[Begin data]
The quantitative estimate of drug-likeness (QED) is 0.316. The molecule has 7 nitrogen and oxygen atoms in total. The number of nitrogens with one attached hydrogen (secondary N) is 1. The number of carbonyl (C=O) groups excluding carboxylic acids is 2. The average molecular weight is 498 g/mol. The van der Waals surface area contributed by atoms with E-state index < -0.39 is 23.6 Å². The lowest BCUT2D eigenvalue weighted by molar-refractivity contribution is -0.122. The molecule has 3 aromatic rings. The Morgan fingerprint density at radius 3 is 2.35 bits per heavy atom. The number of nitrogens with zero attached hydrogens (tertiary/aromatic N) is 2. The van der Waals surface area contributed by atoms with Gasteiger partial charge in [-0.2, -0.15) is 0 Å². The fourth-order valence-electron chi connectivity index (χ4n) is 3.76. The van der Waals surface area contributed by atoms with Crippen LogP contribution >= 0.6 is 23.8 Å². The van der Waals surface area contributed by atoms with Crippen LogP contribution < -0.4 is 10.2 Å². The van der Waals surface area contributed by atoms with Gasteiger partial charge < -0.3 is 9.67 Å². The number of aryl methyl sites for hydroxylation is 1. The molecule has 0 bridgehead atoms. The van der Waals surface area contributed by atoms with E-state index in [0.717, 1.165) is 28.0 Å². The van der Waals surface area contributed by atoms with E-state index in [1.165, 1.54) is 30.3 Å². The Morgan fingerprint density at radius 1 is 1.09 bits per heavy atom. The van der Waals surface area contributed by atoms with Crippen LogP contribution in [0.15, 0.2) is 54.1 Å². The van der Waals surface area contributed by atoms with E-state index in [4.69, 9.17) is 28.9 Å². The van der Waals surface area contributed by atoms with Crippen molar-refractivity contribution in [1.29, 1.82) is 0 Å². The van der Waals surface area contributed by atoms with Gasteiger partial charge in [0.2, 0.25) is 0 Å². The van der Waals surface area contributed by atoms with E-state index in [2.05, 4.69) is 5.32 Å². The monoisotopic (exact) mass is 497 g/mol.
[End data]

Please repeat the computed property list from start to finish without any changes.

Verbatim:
The quantitative estimate of drug-likeness (QED) is 0.316. The molecule has 7 nitrogen and oxygen atoms in total. The number of nitrogens with one attached hydrogen (secondary N) is 1. The number of carbonyl (C=O) groups excluding carboxylic acids is 2. The average molecular weight is 498 g/mol. The van der Waals surface area contributed by atoms with E-state index < -0.39 is 23.6 Å². The lowest BCUT2D eigenvalue weighted by molar-refractivity contribution is -0.122. The molecule has 3 aromatic rings. The Morgan fingerprint density at radius 3 is 2.35 bits per heavy atom. The number of nitrogens with zero attached hydrogens (tertiary/aromatic N) is 2. The van der Waals surface area contributed by atoms with Gasteiger partial charge in [-0.2, -0.15) is 0 Å². The fourth-order valence-electron chi connectivity index (χ4n) is 3.76. The van der Waals surface area contributed by atoms with Crippen LogP contribution >= 0.6 is 23.8 Å². The van der Waals surface area contributed by atoms with Crippen LogP contribution < -0.4 is 10.2 Å². The van der Waals surface area contributed by atoms with Gasteiger partial charge < -0.3 is 9.67 Å². The number of aryl methyl sites for hydroxylation is 1. The molecule has 0 bridgehead atoms. The van der Waals surface area contributed by atoms with E-state index in [0.717, 1.165) is 28.0 Å². The van der Waals surface area contributed by atoms with E-state index in [1.165, 1.54) is 30.3 Å². The Morgan fingerprint density at radius 1 is 1.09 bits per heavy atom. The van der Waals surface area contributed by atoms with Crippen LogP contribution in [0.15, 0.2) is 54.1 Å². The van der Waals surface area contributed by atoms with E-state index in [4.69, 9.17) is 28.9 Å². The van der Waals surface area contributed by atoms with Crippen molar-refractivity contribution in [1.29, 1.82) is 0 Å². The van der Waals surface area contributed by atoms with Gasteiger partial charge in [0.2, 0.25) is 0 Å². The van der Waals surface area contributed by atoms with E-state index in [2.05, 4.69) is 5.32 Å². The monoisotopic (exact) mass is 497 g/mol.